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Can I Leave a Joint Tenancy Agreement?
With the number of students rising from approximately 19,000 in 2011 to just under 30,000 in 2021, joint tenancies are seeing a wider application than ever before. But with joint tenancies having some key differences many first-time renters may overlook, here we explain if you can leave a joint tenancy early.
What Is a Joint Tenancy Agreement?
Simply put, a joint tenancy agreement is when all the occupants of a rental property are asked to sign a single tenancy agreement with the owner after moving into the property. This means that all of those renting the property are equally responsible for covering common expenses such as rent, council tax, bills and repairs; commonly referred to as “several liability”.
Whilst this is likely to become a point of frustration amongst those in the property, because of this joint liability if a tenant fails to pay their rent and begins to acuminate arrears, the other occupants will be expected to pay for this amount, not just the party that missed the payment.
What Happens if One Person Leaves a Joint Tenancy?
As the name suggests if an occupant decides to leave the rental property and therefore the tenancy, this will not bring the agreement to an end. Providing that at least one of the tenants that formed the original agreement is still residing within the property the joint tenancy will be maintained. This means that the tenant that has vacated the rental could still be pursued for any rental arrears or damage caused to the property if the joint tenancy is still active.
How Can I Get Out of a Joint Tenancy Agreement?
As mentioned, a joint tenancy will not come to an end simply because a tenant has vacated the property. If the tenant that wishes to leave is able to negotiate with both the other occupants and the owner of the rental then they may agree to bring the agreement to an end and form a new tenancy, but this is uncommon as it will often require finding a replacement tenant.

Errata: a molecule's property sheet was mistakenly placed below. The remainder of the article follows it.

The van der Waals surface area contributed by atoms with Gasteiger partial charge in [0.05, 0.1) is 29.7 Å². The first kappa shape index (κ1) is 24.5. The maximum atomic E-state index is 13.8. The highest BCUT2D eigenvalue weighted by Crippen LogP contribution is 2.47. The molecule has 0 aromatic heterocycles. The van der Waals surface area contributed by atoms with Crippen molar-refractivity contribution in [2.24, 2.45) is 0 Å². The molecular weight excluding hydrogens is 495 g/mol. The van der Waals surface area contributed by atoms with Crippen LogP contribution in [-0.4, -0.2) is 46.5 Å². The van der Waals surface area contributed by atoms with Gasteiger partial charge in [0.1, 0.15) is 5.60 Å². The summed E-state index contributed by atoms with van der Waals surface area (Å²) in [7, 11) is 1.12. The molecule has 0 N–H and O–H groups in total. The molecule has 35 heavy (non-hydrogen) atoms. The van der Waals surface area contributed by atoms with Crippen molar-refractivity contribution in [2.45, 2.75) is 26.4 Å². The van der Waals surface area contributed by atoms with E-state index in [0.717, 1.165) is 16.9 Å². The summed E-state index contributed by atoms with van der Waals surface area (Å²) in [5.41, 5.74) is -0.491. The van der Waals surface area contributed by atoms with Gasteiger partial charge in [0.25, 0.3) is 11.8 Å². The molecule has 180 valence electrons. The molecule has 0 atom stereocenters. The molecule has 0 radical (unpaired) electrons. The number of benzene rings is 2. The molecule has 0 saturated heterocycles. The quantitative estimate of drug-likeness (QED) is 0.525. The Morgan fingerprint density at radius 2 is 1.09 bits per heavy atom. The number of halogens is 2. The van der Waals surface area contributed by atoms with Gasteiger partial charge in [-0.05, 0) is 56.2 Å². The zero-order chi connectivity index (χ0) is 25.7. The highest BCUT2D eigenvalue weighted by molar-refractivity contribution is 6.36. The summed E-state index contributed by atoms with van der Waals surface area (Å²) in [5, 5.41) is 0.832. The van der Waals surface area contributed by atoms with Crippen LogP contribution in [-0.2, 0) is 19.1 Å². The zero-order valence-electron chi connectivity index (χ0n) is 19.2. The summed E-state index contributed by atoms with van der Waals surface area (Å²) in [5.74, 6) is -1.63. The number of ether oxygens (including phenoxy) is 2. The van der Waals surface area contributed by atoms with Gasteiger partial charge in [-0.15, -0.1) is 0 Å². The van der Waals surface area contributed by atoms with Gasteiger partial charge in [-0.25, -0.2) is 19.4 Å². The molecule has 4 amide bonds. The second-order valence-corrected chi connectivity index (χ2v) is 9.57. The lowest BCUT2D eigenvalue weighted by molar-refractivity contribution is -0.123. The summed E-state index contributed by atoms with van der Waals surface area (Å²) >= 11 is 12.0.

How Do You End a Fixed Term Joint Tenancy?
Providing that the joint tenancy is still within its fixed term, typically anywhere2 between six and twelve months, then the occupants of the property are only able to bring the agreement to an end through enacting a break clause, or by a mutual surrender of the tenancy.
Tenants will be able to check the terms of their tenancy agreement to see if it contains a break clause, as this is not always the case. In order for the break clause to be effective not only must all occupants of the rental property agree on its use, but also comply with the conditions of the clause detailed within the agreement. Whilst it is worth noting that every break clause will be different as there is no standardised format, each will clearly detail when the clause can be used by the landlord or tenant, and how much notice they are required to give before the tenancy comes to an end.
Alternatively, all parties could come to a mutual agreement to surrender the tenancy. As long as all occupants of the property and the landlord are all in agreement to bring the tenancy to a close a surrender can happen at any point, even during the fixed term. In some cases, the occupants may have to pay a small fee to the owner of the property to cover any losses they may have incurred. Once the surrendering of the tenancy has been accepted by the landlord the tenants must return the keys to the rental property and they will no longer be liable for any payments relating to the tenancy.
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